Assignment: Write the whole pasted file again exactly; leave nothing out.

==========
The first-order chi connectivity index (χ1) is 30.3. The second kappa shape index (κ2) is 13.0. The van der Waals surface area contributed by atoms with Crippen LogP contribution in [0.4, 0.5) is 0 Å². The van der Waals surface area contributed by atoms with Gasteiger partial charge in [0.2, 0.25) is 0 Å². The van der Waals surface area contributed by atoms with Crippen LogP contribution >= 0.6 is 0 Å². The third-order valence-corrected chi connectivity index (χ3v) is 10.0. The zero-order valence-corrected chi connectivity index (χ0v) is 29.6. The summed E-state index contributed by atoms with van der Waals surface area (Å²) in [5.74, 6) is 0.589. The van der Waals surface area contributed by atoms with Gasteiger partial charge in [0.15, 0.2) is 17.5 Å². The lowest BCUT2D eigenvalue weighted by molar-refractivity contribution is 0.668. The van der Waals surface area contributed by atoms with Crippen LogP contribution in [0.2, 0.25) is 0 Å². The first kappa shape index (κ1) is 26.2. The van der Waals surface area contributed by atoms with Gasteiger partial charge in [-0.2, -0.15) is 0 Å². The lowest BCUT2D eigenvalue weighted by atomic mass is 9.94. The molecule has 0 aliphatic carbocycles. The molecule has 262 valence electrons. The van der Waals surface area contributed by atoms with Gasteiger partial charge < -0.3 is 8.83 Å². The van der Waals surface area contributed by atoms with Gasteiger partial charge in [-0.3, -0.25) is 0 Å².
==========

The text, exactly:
The first-order chi connectivity index (χ1) is 30.3. The second kappa shape index (κ2) is 13.0. The van der Waals surface area contributed by atoms with Crippen LogP contribution in [0.4, 0.5) is 0 Å². The van der Waals surface area contributed by atoms with Gasteiger partial charge in [0.2, 0.25) is 0 Å². The van der Waals surface area contributed by atoms with Crippen LogP contribution >= 0.6 is 0 Å². The third-order valence-corrected chi connectivity index (χ3v) is 10.0. The zero-order valence-corrected chi connectivity index (χ0v) is 29.6. The summed E-state index contributed by atoms with van der Waals surface area (Å²) in [5.74, 6) is 0.589. The van der Waals surface area contributed by atoms with Gasteiger partial charge in [0.15, 0.2) is 17.5 Å². The lowest BCUT2D eigenvalue weighted by molar-refractivity contribution is 0.668. The van der Waals surface area contributed by atoms with Crippen LogP contribution in [0.2, 0.25) is 0 Å². The first kappa shape index (κ1) is 26.2. The van der Waals surface area contributed by atoms with Gasteiger partial charge in [-0.2, -0.15) is 0 Å². The lowest BCUT2D eigenvalue weighted by atomic mass is 9.94. The molecule has 0 aliphatic carbocycles. The molecule has 262 valence electrons. The van der Waals surface area contributed by atoms with Gasteiger partial charge < -0.3 is 8.83 Å². The van der Waals surface area contributed by atoms with Gasteiger partial charge in [-0.3, -0.25) is 0 Å².